“Free Range” Kids

“Get me more spider webs.  I have to have more,” I yelled at Sister Molly.  She was in the barn and looking when she yelled back, “I’m scared they are going to attack me.”  Little brother Mike was sitting on the ground, holding his bleeding leg, while I tore his shirt up to make a bandage.  “G.I. Joe Comics” had described in detail how the army used “spider webs” to stop bullet wounds from bleeding and I was doctoring the gash in my brother’s leg with the same technique.  “Get more “spider webs”, he looks like he is going to faint,” I yelled, not remembering that my brother couldn’t stand the sight of blood.  Molly was crying when she came running with a thin handful of spider webs, which I promptly slapped to the deep cut.  “One of the spiders bit me,” she whined, as I wrapped Mike’s cut and we started across the field with our limping brother between us.

In those days, .. Moms merely sent us out un-supervised to play and basically went about their business, until lunch or dinnertime.  If we could get out of range of Mom’s police whistle, it was possible to get out of chores with the excuse that we couldn’t hear her.

We were down on the beach and out at the drop-off, which scared all of us because you couldn’t see bottom five feet away from where you stood in three feet of water.  The bottom dropped away at such a steep angle that you had to swim if you stepped off of it and Mike couldn’t swim when Molly yelled that he was running toward the danger.  The tide was so low that it raced along the edge of the drop-off and little Mikey didn’t have a clue.  With feet away from a disaster, Molly grabbed Mike and dragged him away from the edge, only to have stepped on a barnacle in her haste.

Barnacles hurt right away and infect easily, possibly leading to blood poisoning if left infected.  The “tell-tale” red line or lines running up your leg were a sure sign of blood poisoning, which could possibly lead to amputation.  Great Uncle Jim came close to having his leg amputated because of a stab wound from the needle-sharp bone, behind the dorsal fin of a four foot dogfish.   It was WW II, and Uncle Jim sold the livers of the dog fish to the US government and the oil they made from them was called “cod liver oil.”  It was 1942 on Tramp Harbor when this incident occurred.   All commodities were under tight controls and that’s possibly how the “dog-fish oil” was re-named.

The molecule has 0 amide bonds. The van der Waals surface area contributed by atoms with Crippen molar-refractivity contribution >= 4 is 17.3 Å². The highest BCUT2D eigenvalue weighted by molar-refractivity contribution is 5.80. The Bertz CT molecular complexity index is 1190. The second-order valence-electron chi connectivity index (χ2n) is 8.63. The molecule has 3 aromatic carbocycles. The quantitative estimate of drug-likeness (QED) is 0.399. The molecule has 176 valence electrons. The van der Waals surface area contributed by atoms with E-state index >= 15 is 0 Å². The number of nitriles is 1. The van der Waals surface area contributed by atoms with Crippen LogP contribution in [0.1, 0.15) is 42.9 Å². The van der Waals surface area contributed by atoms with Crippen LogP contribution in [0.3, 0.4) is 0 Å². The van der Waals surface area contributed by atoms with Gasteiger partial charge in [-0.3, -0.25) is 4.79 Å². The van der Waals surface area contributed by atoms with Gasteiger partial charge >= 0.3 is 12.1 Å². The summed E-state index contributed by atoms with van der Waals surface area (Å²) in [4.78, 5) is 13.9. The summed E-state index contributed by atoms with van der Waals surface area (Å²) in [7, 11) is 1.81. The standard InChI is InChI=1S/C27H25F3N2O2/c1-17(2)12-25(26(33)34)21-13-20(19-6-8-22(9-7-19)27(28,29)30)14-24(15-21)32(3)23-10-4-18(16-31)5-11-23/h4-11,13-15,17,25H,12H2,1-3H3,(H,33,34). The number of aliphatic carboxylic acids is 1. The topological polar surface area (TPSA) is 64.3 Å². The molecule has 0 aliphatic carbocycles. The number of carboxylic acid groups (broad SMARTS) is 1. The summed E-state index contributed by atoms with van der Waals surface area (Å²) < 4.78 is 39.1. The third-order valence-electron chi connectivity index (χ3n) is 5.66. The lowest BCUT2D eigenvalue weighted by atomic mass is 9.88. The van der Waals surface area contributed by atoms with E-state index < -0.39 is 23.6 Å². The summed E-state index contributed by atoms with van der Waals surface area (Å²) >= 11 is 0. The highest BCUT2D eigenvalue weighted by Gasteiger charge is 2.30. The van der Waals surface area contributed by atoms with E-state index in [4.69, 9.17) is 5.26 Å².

Merthiolate burned more than mercurochrome and made me jump on one foot and squint my eyes as I yelled out in pain: “It hurts, it hurts!”  Adding insult to injury, mercurochrome   doesn’t burn as bad, but Mom didn’t have it.  I asked her why and she replied: “If it didn’t hurt, it probably wasn’t doing much good.”  Both antiseptics turned the skin red and my leg looked like someone had spilled the bottle that came with a cork and glass applicator.

Purple is a terrifying color for a 13 year old in the seventh grade, especially when it is all around your mouth, and you are afraid to look at the girls in the hall because you look dirty.  You had canker sores or some other strange disease of the mouth and Mom used gentian violet, painting your mouth purple to stop infection..  How degrading can a treatment be?  The purple liquid was also used to cure ringworm, which really wasn’t a worm, but the purple blotches on your face were a public indication that you had some contagious plague.  Other times, we were forced to drink cod liver oil “only on principle.”

Sean@vashonloop.com